Back in the early days of 3D video cards, one of the most popular methods of product differentiation was to offer a higher-clocked, ultra high-end product for the rabid gaming public. Canopus made a real name with the high-end buyer with their Pure 3D Voodoo lineup, while other card companies like Guillemot also did the same with higher speed versions of the TNT2. And think back to the interest generated by those Falcon Northwest Special Edition TNT2 Ultra and Voodoo3 cards, which offered pretty well the highest level of performance for the day.
Unfortunately, this deep end of the 3D pool was drained about the time NVIDIA released its GeForce 256 line of cards. Manufacturers were expected to follow the manufacturer's recommended speeds, and while many offered higher-end components quite conducive to overclocking, each and every NVIDIA board shipped at the same stock speeds. This remains the status quo even today, and while effective at keeping manufacturers from going too far over the limit (and maintaining the GeForce 3 and 4 performance brackets) it has taken some of the excitement out of the 3D performance market, and made individual performance testing a bit of a letdown for many.
Thankfully, ATI seems to be doing something about it. It hasn't been long since the company started to allow 3rd-party manufacturers to produce cards based on ATI technology, but a select few have been given the green light to offer higher-end products at greater clock and memory speeds. The strategy is a bit different than offering "highly overclockable components" as many NVIDIA suppliers do, as the product is shipped at the higher clock/memory rate and therefore guaranteed to run at that speed. It also takes the hassle out of overclocking and eliminates the need for any specialized software or applications to hit the high end speeds. This is really taking a page from the NVIDIA handbook, and hearkening back to a period where the current graphics leader was fighting vigorously for market share. One of the companies ATI has loosened the leash on is Unitech, a new entrant with a few very interesting products.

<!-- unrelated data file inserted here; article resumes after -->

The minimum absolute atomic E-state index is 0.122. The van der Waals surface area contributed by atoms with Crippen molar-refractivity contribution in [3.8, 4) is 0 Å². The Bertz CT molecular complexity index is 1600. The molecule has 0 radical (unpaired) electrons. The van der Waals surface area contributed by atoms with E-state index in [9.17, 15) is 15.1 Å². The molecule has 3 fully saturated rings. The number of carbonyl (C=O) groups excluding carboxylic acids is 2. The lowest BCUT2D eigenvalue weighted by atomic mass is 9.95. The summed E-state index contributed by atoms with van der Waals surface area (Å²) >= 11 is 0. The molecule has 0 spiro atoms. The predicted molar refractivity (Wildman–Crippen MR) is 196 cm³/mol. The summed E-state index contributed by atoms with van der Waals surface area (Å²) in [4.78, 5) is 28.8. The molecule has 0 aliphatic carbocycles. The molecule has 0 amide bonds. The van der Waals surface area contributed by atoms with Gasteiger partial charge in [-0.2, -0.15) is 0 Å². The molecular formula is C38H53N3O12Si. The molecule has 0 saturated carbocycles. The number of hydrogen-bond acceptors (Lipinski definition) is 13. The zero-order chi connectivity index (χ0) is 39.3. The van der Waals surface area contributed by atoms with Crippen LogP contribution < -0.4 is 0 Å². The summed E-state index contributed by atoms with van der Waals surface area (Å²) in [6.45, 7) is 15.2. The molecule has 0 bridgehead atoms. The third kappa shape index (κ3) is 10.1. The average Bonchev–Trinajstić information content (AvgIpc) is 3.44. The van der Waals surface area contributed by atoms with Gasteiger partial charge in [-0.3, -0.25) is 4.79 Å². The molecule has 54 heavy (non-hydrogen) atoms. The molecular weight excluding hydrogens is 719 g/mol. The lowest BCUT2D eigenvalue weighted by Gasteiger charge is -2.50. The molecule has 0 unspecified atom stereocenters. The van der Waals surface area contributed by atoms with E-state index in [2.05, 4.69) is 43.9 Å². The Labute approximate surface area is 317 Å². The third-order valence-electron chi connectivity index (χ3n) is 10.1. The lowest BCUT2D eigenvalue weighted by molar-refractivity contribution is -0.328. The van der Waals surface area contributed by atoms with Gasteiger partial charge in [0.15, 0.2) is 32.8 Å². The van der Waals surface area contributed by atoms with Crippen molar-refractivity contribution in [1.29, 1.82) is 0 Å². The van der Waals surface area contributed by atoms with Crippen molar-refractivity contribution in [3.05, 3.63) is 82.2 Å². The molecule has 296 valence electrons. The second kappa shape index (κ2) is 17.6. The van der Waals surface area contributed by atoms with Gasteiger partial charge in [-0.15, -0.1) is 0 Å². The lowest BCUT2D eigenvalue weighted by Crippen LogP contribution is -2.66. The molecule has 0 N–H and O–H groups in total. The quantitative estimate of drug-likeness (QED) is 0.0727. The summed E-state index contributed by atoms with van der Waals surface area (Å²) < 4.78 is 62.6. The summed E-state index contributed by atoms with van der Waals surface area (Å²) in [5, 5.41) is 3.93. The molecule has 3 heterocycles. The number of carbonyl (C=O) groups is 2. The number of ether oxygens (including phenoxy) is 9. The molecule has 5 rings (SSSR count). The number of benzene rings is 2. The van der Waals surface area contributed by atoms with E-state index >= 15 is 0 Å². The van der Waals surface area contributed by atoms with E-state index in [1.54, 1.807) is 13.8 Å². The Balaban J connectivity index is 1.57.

The product we will be looking at today is the Unitech Optimus 8500 eXP, a 128-MB Radeon 8500 card clocked at 300 MHz core and 275 MHz memory. The higher core speed is only the beginning, as the Optimus 8500 eXP card also features customs cooling, VIVO functionality and an impressive game/application bundle. Everything looks great on the surface, and our job is to delve a little deeper and see if the extra core speed actually translates into enhanced performance, and whether the board itself is up to the high-end market it looks to capture. No matter which side the actual Optimus 8500 eXP card falls, this "back to the future" ATI strategy is great news for gamers, as not only the option of a higher clocked Radeon 8500 card a reality, it also opens up some very interesting possibilities for the next-gen ATI cards as well.